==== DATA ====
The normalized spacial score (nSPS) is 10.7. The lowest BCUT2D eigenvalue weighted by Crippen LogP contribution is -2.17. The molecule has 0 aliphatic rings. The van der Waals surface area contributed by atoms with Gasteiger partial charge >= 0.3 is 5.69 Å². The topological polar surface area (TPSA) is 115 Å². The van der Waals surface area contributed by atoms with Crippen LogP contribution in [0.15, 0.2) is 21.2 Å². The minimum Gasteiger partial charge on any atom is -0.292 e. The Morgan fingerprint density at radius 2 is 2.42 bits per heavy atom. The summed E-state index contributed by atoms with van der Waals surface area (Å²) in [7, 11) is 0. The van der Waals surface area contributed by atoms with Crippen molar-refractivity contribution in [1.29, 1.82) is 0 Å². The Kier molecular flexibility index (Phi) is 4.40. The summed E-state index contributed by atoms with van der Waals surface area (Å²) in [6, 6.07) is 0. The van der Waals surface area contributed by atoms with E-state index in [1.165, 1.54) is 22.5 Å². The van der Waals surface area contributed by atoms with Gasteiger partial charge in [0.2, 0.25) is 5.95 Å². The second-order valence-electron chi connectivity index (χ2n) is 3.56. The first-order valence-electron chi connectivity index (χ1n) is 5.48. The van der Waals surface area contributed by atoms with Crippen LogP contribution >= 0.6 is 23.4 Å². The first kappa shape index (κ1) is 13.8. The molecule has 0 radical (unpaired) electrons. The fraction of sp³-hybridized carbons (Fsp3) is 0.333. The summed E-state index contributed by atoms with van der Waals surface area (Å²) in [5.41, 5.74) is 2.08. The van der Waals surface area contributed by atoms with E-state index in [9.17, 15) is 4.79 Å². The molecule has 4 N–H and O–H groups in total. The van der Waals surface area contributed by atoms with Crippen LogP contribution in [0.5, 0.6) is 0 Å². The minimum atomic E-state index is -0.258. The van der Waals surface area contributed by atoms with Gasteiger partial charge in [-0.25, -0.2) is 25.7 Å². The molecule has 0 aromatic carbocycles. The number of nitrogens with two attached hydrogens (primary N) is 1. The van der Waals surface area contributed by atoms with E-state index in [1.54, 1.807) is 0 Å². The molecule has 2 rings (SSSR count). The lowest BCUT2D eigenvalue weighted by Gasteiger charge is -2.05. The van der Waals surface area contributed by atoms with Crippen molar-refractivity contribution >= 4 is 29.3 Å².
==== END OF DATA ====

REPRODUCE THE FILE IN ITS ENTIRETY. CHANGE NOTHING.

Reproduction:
The normalized spacial score (nSPS) is 10.7. The lowest BCUT2D eigenvalue weighted by Crippen LogP contribution is -2.17. The molecule has 0 aliphatic rings. The van der Waals surface area contributed by atoms with Gasteiger partial charge >= 0.3 is 5.69 Å². The topological polar surface area (TPSA) is 115 Å². The van der Waals surface area contributed by atoms with Crippen LogP contribution in [0.15, 0.2) is 21.2 Å². The minimum Gasteiger partial charge on any atom is -0.292 e. The Morgan fingerprint density at radius 2 is 2.42 bits per heavy atom. The summed E-state index contributed by atoms with van der Waals surface area (Å²) in [7, 11) is 0. The van der Waals surface area contributed by atoms with Crippen molar-refractivity contribution in [1.29, 1.82) is 0 Å². The Kier molecular flexibility index (Phi) is 4.40. The summed E-state index contributed by atoms with van der Waals surface area (Å²) in [6, 6.07) is 0. The van der Waals surface area contributed by atoms with E-state index in [1.165, 1.54) is 22.5 Å². The van der Waals surface area contributed by atoms with Gasteiger partial charge in [0.2, 0.25) is 5.95 Å². The second-order valence-electron chi connectivity index (χ2n) is 3.56. The first-order valence-electron chi connectivity index (χ1n) is 5.48. The van der Waals surface area contributed by atoms with Crippen LogP contribution >= 0.6 is 23.4 Å². The first kappa shape index (κ1) is 13.8. The molecule has 0 radical (unpaired) electrons. The fraction of sp³-hybridized carbons (Fsp3) is 0.333. The summed E-state index contributed by atoms with van der Waals surface area (Å²) in [5.41, 5.74) is 2.08. The van der Waals surface area contributed by atoms with E-state index in [9.17, 15) is 4.79 Å². The molecule has 4 N–H and O–H groups in total. The van der Waals surface area contributed by atoms with Crippen LogP contribution in [0.5, 0.6) is 0 Å². The minimum atomic E-state index is -0.258. The van der Waals surface area contributed by atoms with Gasteiger partial charge in [-0.25, -0.2) is 25.7 Å². The molecule has 0 aromatic carbocycles. The number of nitrogens with two attached hydrogens (primary N) is 1. The van der Waals surface area contributed by atoms with E-state index in [1.54, 1.807) is 0 Å². The molecule has 2 rings (SSSR count). The lowest BCUT2D eigenvalue weighted by Gasteiger charge is -2.05. The van der Waals surface area contributed by atoms with Crippen molar-refractivity contribution >= 4 is 29.3 Å².